While it is true that China has begun to invest in green technology, "only a stunning technological breakthrough will allow for reductions in emissions that are sufficiently deep to stop climate change...stabilizing greenhouse gas concentrations in the atmosphere at 550 parts per million twice pre-industrial levels, a level at which most believe there is already a higher probability of major climate disruptions would require stopping the global growth in emissions by 2020 and reducing emissions by 2.5% per year after that. The longer it takes to stop the growth in emissions, the deeper the eventual cuts need to be" (Saunders & Turekian 2007). Only substantial political pressures to reform current energy policies can reverse the trend -- individual actions are not enough. Yet, particularly in the wake of the worldwide economic recession, the desire to stimulate the worlds' economies through production is at the forefront of leaders' agendas, not the long-term preservation of the environment. Consumption is good for generating jobs in the short run, even though hyper-consumptions is what fosters global warming and other negative consequences for the humans of the future.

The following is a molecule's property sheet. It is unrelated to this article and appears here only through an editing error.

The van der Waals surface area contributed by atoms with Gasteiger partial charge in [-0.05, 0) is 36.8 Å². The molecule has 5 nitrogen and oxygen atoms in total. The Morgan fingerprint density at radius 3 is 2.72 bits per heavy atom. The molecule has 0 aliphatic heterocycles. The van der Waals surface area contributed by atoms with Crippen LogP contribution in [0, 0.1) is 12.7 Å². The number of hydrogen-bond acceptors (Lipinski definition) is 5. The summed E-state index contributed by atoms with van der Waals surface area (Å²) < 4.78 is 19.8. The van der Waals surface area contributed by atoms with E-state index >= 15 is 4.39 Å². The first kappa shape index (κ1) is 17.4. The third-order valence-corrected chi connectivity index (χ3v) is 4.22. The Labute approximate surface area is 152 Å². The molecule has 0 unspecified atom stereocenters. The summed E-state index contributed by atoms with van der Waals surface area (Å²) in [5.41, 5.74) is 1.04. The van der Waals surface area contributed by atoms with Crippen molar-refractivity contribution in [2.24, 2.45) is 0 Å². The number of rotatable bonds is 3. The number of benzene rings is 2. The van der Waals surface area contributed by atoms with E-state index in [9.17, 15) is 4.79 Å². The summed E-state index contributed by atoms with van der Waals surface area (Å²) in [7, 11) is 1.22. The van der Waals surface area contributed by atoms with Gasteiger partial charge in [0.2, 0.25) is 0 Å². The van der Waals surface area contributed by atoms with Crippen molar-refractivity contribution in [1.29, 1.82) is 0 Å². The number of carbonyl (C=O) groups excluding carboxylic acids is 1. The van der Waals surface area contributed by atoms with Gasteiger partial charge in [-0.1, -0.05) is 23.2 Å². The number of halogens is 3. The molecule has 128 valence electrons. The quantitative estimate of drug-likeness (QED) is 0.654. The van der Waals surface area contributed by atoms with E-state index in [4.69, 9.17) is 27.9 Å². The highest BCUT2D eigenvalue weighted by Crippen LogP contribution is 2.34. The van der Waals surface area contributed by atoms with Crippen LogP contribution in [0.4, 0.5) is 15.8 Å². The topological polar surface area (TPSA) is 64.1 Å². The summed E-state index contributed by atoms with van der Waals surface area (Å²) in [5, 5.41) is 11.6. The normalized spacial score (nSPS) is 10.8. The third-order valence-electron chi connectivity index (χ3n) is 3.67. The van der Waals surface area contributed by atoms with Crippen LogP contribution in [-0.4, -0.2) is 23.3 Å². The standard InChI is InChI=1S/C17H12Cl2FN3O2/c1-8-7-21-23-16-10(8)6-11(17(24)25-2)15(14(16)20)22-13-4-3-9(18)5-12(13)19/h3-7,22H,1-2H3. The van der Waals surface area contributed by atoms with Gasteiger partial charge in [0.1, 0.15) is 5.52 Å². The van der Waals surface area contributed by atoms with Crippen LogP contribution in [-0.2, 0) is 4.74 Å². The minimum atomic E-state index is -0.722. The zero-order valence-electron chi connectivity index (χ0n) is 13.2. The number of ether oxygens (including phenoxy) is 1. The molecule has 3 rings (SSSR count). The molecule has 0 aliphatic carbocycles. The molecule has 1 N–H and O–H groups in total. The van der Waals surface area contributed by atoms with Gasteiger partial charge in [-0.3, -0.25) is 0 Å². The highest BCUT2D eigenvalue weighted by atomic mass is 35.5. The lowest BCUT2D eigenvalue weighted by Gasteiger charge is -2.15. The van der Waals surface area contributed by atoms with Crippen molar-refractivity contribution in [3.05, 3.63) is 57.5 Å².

Global warming is an international problem, and requires cooperation and a great deal of political capital to address the issue. There has been foot-dragging by the U.S. In particular to even enact modest measures to reduce emissions, and the developing world is…[continue]